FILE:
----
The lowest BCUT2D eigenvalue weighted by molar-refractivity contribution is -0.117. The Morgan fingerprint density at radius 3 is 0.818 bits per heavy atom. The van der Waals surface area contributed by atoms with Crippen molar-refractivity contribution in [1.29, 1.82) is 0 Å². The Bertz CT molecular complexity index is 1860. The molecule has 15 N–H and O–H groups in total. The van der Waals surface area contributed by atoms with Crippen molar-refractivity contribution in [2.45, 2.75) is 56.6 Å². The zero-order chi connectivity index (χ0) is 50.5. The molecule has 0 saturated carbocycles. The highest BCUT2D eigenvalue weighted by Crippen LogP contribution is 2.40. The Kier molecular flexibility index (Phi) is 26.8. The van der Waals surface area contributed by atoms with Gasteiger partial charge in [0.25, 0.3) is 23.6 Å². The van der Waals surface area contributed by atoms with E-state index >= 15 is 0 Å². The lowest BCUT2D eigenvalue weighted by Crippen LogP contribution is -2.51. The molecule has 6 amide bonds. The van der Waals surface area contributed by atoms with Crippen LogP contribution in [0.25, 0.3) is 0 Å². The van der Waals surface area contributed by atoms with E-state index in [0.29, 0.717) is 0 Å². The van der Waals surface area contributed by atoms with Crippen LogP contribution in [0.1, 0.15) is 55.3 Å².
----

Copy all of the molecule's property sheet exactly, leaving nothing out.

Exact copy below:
The lowest BCUT2D eigenvalue weighted by molar-refractivity contribution is -0.117. The Morgan fingerprint density at radius 3 is 0.818 bits per heavy atom. The van der Waals surface area contributed by atoms with Crippen molar-refractivity contribution in [1.29, 1.82) is 0 Å². The Bertz CT molecular complexity index is 1860. The molecule has 15 N–H and O–H groups in total. The van der Waals surface area contributed by atoms with Crippen molar-refractivity contribution in [2.45, 2.75) is 56.6 Å². The zero-order chi connectivity index (χ0) is 50.5. The molecule has 0 saturated carbocycles. The highest BCUT2D eigenvalue weighted by Crippen LogP contribution is 2.40. The Kier molecular flexibility index (Phi) is 26.8. The van der Waals surface area contributed by atoms with Gasteiger partial charge in [0.25, 0.3) is 23.6 Å². The van der Waals surface area contributed by atoms with E-state index >= 15 is 0 Å². The lowest BCUT2D eigenvalue weighted by Crippen LogP contribution is -2.51. The molecule has 6 amide bonds. The van der Waals surface area contributed by atoms with Crippen LogP contribution in [0.25, 0.3) is 0 Å². The van der Waals surface area contributed by atoms with E-state index in [0.29, 0.717) is 0 Å². The van der Waals surface area contributed by atoms with Crippen LogP contribution in [0.1, 0.15) is 55.3 Å².